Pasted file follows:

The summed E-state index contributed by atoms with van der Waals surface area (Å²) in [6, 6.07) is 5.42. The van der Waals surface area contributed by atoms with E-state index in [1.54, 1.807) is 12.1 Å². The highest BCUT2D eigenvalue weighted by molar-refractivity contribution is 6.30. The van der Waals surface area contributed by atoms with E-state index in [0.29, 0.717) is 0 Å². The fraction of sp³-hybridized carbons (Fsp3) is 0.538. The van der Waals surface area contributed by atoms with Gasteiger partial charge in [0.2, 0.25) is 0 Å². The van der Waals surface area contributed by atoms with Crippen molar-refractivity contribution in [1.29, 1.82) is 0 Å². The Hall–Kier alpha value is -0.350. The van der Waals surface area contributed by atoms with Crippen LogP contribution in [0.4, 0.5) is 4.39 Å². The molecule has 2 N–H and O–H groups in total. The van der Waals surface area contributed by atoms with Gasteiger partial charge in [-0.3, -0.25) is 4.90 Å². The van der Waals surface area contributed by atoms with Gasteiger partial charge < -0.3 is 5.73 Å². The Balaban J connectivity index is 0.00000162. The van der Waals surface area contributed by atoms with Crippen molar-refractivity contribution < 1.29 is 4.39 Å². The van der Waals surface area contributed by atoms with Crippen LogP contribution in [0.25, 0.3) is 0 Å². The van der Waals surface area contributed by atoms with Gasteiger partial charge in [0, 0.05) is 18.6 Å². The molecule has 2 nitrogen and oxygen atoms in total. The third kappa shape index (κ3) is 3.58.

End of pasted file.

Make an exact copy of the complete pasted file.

The summed E-state index contributed by atoms with van der Waals surface area (Å²) in [6, 6.07) is 5.42. The van der Waals surface area contributed by atoms with E-state index in [1.54, 1.807) is 12.1 Å². The highest BCUT2D eigenvalue weighted by molar-refractivity contribution is 6.30. The van der Waals surface area contributed by atoms with E-state index in [0.29, 0.717) is 0 Å². The fraction of sp³-hybridized carbons (Fsp3) is 0.538. The van der Waals surface area contributed by atoms with Gasteiger partial charge in [0.2, 0.25) is 0 Å². The van der Waals surface area contributed by atoms with Crippen molar-refractivity contribution in [1.29, 1.82) is 0 Å². The Hall–Kier alpha value is -0.350. The van der Waals surface area contributed by atoms with Crippen LogP contribution in [0.4, 0.5) is 4.39 Å². The molecule has 2 N–H and O–H groups in total. The van der Waals surface area contributed by atoms with Gasteiger partial charge in [-0.3, -0.25) is 4.90 Å². The van der Waals surface area contributed by atoms with Gasteiger partial charge < -0.3 is 5.73 Å². The Balaban J connectivity index is 0.00000162. The van der Waals surface area contributed by atoms with Crippen molar-refractivity contribution < 1.29 is 4.39 Å². The van der Waals surface area contributed by atoms with Crippen LogP contribution in [0.25, 0.3) is 0 Å². The van der Waals surface area contributed by atoms with Gasteiger partial charge in [0, 0.05) is 18.6 Å². The molecule has 2 nitrogen and oxygen atoms in total. The third kappa shape index (κ3) is 3.58.